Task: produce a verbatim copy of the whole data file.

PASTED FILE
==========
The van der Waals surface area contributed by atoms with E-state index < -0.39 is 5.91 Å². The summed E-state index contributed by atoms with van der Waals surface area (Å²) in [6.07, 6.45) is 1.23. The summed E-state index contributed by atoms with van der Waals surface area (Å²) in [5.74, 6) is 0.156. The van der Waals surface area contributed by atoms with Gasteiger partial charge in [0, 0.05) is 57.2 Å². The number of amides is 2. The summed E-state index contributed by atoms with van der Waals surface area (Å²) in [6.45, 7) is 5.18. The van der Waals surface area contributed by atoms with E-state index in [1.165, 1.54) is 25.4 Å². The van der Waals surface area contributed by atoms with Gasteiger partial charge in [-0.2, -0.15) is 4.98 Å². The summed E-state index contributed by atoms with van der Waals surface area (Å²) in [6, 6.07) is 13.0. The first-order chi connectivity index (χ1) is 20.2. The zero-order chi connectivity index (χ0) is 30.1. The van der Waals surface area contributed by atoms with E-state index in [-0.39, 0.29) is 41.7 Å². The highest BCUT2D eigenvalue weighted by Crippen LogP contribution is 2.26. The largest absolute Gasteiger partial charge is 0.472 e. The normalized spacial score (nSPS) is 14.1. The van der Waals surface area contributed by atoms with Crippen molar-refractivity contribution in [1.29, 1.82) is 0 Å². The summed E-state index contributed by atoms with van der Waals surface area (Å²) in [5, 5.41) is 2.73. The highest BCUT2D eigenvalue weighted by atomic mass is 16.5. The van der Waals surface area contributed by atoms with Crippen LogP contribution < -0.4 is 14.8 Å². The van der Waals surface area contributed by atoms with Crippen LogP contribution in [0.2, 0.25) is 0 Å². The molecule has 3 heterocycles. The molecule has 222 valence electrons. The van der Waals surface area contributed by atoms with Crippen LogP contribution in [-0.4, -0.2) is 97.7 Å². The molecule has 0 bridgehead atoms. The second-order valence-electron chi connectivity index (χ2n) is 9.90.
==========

The van der Waals surface area contributed by atoms with E-state index < -0.39 is 5.91 Å². The summed E-state index contributed by atoms with van der Waals surface area (Å²) in [6.07, 6.45) is 1.23. The summed E-state index contributed by atoms with van der Waals surface area (Å²) in [5.74, 6) is 0.156. The van der Waals surface area contributed by atoms with Gasteiger partial charge in [0, 0.05) is 57.2 Å². The number of amides is 2. The summed E-state index contributed by atoms with van der Waals surface area (Å²) in [6.45, 7) is 5.18. The van der Waals surface area contributed by atoms with E-state index in [1.165, 1.54) is 25.4 Å². The van der Waals surface area contributed by atoms with Gasteiger partial charge in [-0.2, -0.15) is 4.98 Å². The summed E-state index contributed by atoms with van der Waals surface area (Å²) in [6, 6.07) is 13.0. The first-order chi connectivity index (χ1) is 20.2. The zero-order chi connectivity index (χ0) is 30.1. The van der Waals surface area contributed by atoms with E-state index in [-0.39, 0.29) is 41.7 Å². The highest BCUT2D eigenvalue weighted by Crippen LogP contribution is 2.26. The largest absolute Gasteiger partial charge is 0.472 e. The normalized spacial score (nSPS) is 14.1. The van der Waals surface area contributed by atoms with Crippen molar-refractivity contribution in [1.29, 1.82) is 0 Å². The summed E-state index contributed by atoms with van der Waals surface area (Å²) in [5, 5.41) is 2.73. The highest BCUT2D eigenvalue weighted by atomic mass is 16.5. The van der Waals surface area contributed by atoms with Crippen LogP contribution < -0.4 is 14.8 Å². The van der Waals surface area contributed by atoms with Crippen LogP contribution in [0.2, 0.25) is 0 Å². The molecule has 3 heterocycles. The molecule has 222 valence electrons. The van der Waals surface area contributed by atoms with Crippen LogP contribution in [-0.4, -0.2) is 97.7 Å². The molecule has 0 bridgehead atoms. The second-order valence-electron chi connectivity index (χ2n) is 9.90.